The entire mapped network of 16,000+ pages, as of 2023-12-26.
This project was a joint effort by myself and a few friends:
88x31 buttons are everywhere on the indie web -- they're those tiny buttons on the homepage or footer of sites like mine which link to friends, projects, etc. They've been around for decades and have spread all over webpages and forum signatures. However, until now, there has been no way to view the entire network of 88x31 links all at once.
My friends and I have implemented a scraper which can crawl a page for 88x31 links, a server to manage the queue of sites to crawl, and a web frontend to visualize the graph as a whole.
The implementation consists of three parts: the scraper, the orchestration server, and the frontend.
The scraper receives a URL and is responsible for visiting the webpage to look for 88x31s which link to pages. We experimented with a webdriver-based solution (using Puppeteer), but ended up switching to static HTML parsing for performance, making the tradeoff that the scraper can't read client-side-rendered pages.
The scraper is also responsible for noting any redirects that happen, and for trying to identify canonical URLs for pages, just as a traditional search engine crawler would need to.
The scraper is written in Rust and keeps no state, so it can be scaled up horizontally as needed.
To coordinate the scrapers and provide access control, an orchestration server is used. This server also accepts URLs into the network (adding them to the queue) and produces the graph file.
The orchestration server is backed by a Redis database -- this was chosen to ensure the queue was stored in memory.
The orchestration server also handles inserting found links into the queue, and correcting records after a redirect is found -- both complex processes to handle edge cases that arise when webmasters change things about their site.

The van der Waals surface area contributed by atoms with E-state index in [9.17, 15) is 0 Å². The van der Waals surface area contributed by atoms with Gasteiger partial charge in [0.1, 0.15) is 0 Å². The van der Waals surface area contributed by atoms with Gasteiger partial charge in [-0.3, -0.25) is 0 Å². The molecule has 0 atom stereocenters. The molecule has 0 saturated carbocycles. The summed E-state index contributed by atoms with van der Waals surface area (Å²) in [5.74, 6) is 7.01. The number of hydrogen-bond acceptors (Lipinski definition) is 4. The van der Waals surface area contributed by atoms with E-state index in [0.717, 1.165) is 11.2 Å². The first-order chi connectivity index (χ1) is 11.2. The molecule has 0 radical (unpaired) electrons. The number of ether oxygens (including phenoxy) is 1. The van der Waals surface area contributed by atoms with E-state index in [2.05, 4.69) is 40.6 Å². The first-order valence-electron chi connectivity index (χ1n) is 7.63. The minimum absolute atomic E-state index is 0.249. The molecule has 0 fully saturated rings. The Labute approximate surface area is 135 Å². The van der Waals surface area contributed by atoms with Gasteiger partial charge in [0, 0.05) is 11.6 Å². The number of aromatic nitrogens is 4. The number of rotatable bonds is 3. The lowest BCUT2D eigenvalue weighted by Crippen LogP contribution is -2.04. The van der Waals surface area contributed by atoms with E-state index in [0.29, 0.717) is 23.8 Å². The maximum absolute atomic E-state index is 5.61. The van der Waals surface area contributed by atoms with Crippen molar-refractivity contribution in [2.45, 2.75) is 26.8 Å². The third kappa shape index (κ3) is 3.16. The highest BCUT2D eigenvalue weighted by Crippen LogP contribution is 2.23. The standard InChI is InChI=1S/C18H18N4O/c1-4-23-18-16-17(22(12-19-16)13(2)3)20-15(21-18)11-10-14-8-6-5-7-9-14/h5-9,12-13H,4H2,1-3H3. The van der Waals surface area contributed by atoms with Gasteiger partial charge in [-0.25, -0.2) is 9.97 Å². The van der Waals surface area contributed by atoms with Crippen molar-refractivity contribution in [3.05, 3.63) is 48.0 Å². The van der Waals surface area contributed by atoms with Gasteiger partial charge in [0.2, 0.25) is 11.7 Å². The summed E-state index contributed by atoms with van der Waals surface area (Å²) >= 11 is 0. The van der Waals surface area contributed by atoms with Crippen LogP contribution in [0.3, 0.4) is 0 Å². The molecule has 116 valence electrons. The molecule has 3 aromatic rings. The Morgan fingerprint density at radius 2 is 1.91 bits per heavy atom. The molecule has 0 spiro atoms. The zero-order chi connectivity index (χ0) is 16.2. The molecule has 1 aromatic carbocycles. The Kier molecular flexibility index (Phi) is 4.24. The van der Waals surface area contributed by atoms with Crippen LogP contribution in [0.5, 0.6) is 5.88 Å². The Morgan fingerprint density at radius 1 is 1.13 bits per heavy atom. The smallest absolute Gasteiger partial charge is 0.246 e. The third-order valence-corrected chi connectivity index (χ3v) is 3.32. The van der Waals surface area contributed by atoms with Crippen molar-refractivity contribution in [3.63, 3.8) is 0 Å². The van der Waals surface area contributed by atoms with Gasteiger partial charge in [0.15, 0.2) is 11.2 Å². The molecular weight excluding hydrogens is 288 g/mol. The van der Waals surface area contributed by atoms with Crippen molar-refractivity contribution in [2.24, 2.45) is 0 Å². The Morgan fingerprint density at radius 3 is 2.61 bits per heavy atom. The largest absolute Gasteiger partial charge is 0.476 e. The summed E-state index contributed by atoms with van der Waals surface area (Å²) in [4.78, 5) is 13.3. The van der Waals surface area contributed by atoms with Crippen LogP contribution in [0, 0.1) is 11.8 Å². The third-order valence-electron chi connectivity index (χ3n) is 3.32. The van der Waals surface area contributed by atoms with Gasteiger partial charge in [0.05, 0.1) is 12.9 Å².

The frontend is used to display the graph to the user and allow them to navigate it efficiently. It has some functionality for zooming to a particular node and highlighting its links, and it can show the badge images used to link from one site to another.
We struggled to choose an effective graph library implementation which could render this many nodes on the screen, but eventually settled on Cosmograph as it blew everything else out of the water in terms of performance. The end result still takes time to load the initial graph but feels relatively snappy to navigate even on mobile devices.
The result is a map of over 16,000 pages, either linking to or linked from another using 88x31s.
One thing that we didn't expect to happen was webmasters noticing our user-agent in their access logs and inquiring about our work. Apparently folks aren't used to scrapers which specifically target 88x31 images! It was very cool to get to explain this project to those who asked about it, and we made sure to clearly identify ourselves and provide opt-out instructions in case any operators disagreed with our mission.
I also got to finally use everything I learned in a network science course last year to analyze our resulting data, which was quite fun. TL;DR: our dataset of 88x31 links is similar to other social networks which have been studied in the field!